It is the strong desire of the facilitators of this critical career development program to extend it to St. Croix and St. John, or alternatively implement a residential option for students from across the Territory to come to St. Thomas.  With the level of donations already received, coupled with future financial backing, there is no doubt these plans will be realized.

Needless to say, money is important, but equally so is the support of family, parents and others, according to program coordinator Jarvon Stout.  “When families are engaged, he said, “the success rate for students is greater.” 

To that end, organizers are already working on plans for more events such as the nighttime Seashore Trek, during which, one participant watched as an octopus, swam between her feet and reached his tentacle into her water shoe.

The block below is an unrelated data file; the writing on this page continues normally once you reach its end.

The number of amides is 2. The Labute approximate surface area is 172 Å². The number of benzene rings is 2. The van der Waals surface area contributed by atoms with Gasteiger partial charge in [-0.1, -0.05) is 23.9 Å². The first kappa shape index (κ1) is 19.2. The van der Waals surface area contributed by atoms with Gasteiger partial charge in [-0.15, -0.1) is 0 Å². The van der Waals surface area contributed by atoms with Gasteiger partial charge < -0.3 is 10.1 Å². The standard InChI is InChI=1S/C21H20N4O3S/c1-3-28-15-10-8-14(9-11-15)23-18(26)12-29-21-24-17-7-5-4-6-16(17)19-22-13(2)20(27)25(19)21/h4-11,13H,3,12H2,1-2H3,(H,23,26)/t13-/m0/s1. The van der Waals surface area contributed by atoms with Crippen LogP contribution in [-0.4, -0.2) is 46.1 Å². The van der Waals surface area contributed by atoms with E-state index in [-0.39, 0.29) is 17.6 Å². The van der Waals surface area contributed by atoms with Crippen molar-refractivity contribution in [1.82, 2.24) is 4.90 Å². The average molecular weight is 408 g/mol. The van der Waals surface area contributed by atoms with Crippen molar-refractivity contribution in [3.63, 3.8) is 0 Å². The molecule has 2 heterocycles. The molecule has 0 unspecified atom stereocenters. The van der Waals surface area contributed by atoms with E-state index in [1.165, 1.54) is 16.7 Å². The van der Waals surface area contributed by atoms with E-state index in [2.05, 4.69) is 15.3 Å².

The University of the Virgin Islands has the only technical dive program at a historically black college and university, and the largest dive program under the American Academy of Underwater Sciences. Career opportunities for local youth may be realized with a Science Technology Engineering Math (STEM) education, and Youth Ocean Explorers is a logical first step on that path.

 Jumping into the ocean was the student's favorite way to end the day.

Jumping into the ocean was the student's favorite way to end the day.